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For DIY context: I recently got a heat pump installed; I know many things are not optimal (e.g. ductwork) and I am scoping what I want to fix/improve myself.

All offers I got for variable speed heat pumps required a proprietary thermostat (e.g., Mitsubishi). It seems this is generally required for variable speed systems, as described here for example:

[...] while thermostats that accommodate variable-capacity systems must be communicating.

Question 1: I do not understand why this is must be the case. Can't the control electronic of the heat pump / air handler set compressor speed and airhandler blower speed itself, based on criteria such flow rate etc.?

Question 2: My system (Carrier Performance) was sold to me as variable speed system. Indeed, the datasheet of the heat pump as well as the description of the air handler both state they are variable speed:

• Variable speed compressor

and:

The 40MBAB multi-poise air handler has a variable-speed ECM motor that synchronizes with the Carrier single-zone ductless heat pump models 38MARB , 38MBRC sizes

The manual explicitly lists "conventional thermostat support" and I got an EcoBee Lite thermostat installed. Why does this work, despite seemingly being a variable speed system?

Question 3: Does my Carrier Performance with the EcoBee Lite perform sub-optimal? In other words, does it not reach its full performance because it is not communicating? If yes, what is the best way to improve this? Using the thermostat that came with the air handler?

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  • 1
    why would one need variable speed ac ? for what ?
    – Traveler
    Jul 1, 2023 at 1:38
  • 1. yes it can be designed to adjust its operational parameters in response to anything you wish ... the question is off topic here because it asks for an opinion ..... 2. because it is designed to work that way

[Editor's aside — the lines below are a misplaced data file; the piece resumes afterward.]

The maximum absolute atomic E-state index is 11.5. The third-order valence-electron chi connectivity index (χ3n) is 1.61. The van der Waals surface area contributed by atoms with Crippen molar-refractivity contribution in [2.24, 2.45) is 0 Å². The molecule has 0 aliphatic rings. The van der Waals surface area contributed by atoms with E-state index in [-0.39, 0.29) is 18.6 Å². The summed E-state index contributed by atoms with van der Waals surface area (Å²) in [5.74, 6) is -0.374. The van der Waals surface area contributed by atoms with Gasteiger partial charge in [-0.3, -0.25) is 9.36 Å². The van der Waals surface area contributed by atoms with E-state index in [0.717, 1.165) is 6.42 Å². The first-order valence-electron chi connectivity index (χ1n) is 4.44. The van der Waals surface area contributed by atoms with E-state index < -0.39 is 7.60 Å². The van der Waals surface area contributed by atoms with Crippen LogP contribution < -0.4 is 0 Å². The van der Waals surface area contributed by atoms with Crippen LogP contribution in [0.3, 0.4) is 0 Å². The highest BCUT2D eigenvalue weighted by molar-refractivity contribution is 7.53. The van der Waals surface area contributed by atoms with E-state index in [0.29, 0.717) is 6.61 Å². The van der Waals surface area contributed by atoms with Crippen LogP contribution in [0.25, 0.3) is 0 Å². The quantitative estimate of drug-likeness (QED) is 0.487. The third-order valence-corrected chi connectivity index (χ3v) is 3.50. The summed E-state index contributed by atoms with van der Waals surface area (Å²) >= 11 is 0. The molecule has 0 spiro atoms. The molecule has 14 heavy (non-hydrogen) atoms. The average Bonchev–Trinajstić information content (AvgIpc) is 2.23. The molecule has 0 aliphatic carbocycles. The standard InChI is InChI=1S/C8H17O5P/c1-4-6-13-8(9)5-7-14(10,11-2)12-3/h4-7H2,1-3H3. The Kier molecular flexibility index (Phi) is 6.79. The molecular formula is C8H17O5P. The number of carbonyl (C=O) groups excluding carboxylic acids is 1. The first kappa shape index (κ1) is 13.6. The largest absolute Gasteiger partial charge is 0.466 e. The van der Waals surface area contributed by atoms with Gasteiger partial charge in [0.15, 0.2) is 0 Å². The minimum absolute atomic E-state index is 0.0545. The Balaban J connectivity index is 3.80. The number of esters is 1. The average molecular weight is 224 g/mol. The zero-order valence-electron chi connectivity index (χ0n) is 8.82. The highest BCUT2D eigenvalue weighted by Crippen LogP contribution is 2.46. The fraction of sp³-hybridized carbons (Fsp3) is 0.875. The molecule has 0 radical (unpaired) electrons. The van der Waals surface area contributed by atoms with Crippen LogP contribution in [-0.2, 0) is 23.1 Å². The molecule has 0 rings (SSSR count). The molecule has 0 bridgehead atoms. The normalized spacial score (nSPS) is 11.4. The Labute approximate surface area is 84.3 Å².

– jsotola
    Jul 1, 2023 at 2:00
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    Vast energy savings by running the compressor only fast enough to suit the cooling load, instead of always running to suit the peak cooling load and shutting off a lot when the load is not peak. It's hardly a new concept at this point in time.
    – Ecnerwal
    Jul 1, 2023 at 2:07
  • Variable speed AC unit costs about 2k to $4k more than regular AC. The achieved savings on electricity are about $200 per year. So it will take you 10 to 20 years to recover the cost.
    – Traveler
    Jul 1, 2023 at 3:36
  • @Ruskes - It also keeps the temperature more consistent. Instead of switching the system on and off causing continual small swings above above and below the setpoint, the system settles into a speed which holds the temperature closer to setpoint and makes small speed adjustments as needed. I find it much more comfortable with varible speed than any constant speed system I've had.
    – Mark
    Jul 1, 2023 at 14:50

3 Answers 3

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I've had the same question, and I found this article by the Northeast Energy Alliance that discusses options for communicating thermostats for variable speed inverter type heat pumps. The takeaway is that while most thermostats can control heat pumps, to actually get the rewards of the inverter design they recommend using the OEM proprietary thermostat for the unit. This is because there is no official communication standard/protocol for inverter heat pumps and their thermostats. Thus each brand is unique.

you can download the pdf here, but they require you typing in name and email address. https://neea.org/resources/variable-speed-heat-pump-smart-thermostat-findings

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The controller will operate most efficiently by matching the capacity of the unit to the thermal load of the space being heated or cooled. For this purpose, it is useful to know, where is the set point, what is the current temperature, and how fast is it changing.

A conventional thermostat can only communicate "temperature below set point, temperature above set point". In that case, the controller cannot determine how much heating (or cooling) capacity you need.

The AC controller might support "2 stage" heat and cooling signals from the thermostat, if so it will run at lower capacity when only first stage in called for.

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I can only really speak to Question 1 (which illustrates why "one question per question" is a good idea for this site.)

I have inverter-drive variable speed heat pumps (mini-splits.) For those, the actual thermostat is built into the indoor head - the remote control (or "smart" enabled remote control replacement - which I don't have or want) merely talks to the head to set its mode and temperature - temperature is not measured or controlled anywhere but at the head. This can be an adjustment for folks used to a thermostat remote from the heating/cooling unit, but it was not a big adjustment for me to get used to.

So to change the head settings, whatever is doing that needs to communicate with the head. All the actual varying speeds with load is done without external input, between the head and the outside unit.

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